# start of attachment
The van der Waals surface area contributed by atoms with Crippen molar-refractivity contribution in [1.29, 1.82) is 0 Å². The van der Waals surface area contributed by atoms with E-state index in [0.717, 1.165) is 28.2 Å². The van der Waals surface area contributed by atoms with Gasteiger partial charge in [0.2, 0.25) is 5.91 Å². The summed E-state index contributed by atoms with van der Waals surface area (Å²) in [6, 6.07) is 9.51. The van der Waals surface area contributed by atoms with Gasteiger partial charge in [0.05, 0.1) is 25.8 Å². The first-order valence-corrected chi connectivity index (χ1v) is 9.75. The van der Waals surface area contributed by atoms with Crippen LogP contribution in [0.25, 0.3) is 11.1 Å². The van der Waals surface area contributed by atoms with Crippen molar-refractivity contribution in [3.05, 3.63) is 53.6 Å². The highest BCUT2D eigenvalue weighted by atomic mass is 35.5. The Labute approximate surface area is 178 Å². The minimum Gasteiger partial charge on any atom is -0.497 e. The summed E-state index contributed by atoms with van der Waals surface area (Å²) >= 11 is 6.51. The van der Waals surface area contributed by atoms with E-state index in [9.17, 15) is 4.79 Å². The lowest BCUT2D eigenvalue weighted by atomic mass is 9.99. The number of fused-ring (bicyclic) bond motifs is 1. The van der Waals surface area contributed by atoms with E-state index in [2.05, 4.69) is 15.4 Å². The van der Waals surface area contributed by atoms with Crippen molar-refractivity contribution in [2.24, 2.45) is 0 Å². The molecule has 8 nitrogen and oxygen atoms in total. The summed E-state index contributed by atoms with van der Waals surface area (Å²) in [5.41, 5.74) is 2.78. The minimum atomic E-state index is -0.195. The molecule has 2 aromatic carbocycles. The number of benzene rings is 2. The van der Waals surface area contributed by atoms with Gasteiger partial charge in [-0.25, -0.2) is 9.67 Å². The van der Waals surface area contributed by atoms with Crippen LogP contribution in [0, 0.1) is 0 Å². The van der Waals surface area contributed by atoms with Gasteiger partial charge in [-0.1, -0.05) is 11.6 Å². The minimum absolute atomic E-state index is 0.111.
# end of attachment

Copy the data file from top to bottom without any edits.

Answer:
The van der Waals surface area contributed by atoms with Crippen molar-refractivity contribution in [1.29, 1.82) is 0 Å². The van der Waals surface area contributed by atoms with E-state index in [0.717, 1.165) is 28.2 Å². The van der Waals surface area contributed by atoms with Gasteiger partial charge in [0.2, 0.25) is 5.91 Å². The summed E-state index contributed by atoms with van der Waals surface area (Å²) in [6, 6.07) is 9.51. The van der Waals surface area contributed by atoms with Gasteiger partial charge in [0.05, 0.1) is 25.8 Å². The first-order valence-corrected chi connectivity index (χ1v) is 9.75. The van der Waals surface area contributed by atoms with Crippen LogP contribution in [0.25, 0.3) is 11.1 Å². The van der Waals surface area contributed by atoms with Crippen molar-refractivity contribution in [3.05, 3.63) is 53.6 Å². The highest BCUT2D eigenvalue weighted by atomic mass is 35.5. The Labute approximate surface area is 178 Å². The minimum Gasteiger partial charge on any atom is -0.497 e. The summed E-state index contributed by atoms with van der Waals surface area (Å²) >= 11 is 6.51. The van der Waals surface area contributed by atoms with E-state index in [9.17, 15) is 4.79 Å². The lowest BCUT2D eigenvalue weighted by atomic mass is 9.99. The number of fused-ring (bicyclic) bond motifs is 1. The van der Waals surface area contributed by atoms with E-state index in [2.05, 4.69) is 15.4 Å². The van der Waals surface area contributed by atoms with Crippen molar-refractivity contribution in [2.24, 2.45) is 0 Å². The molecule has 8 nitrogen and oxygen atoms in total. The summed E-state index contributed by atoms with van der Waals surface area (Å²) in [5.41, 5.74) is 2.78. The minimum atomic E-state index is -0.195. The molecule has 2 aromatic carbocycles. The number of benzene rings is 2. The van der Waals surface area contributed by atoms with Gasteiger partial charge in [-0.25, -0.2) is 9.67 Å². The van der Waals surface area contributed by atoms with Crippen LogP contribution in [0, 0.1) is 0 Å². The van der Waals surface area contributed by atoms with Gasteiger partial charge in [-0.1, -0.05) is 11.6 Å². The minimum absolute atomic E-state index is 0.111.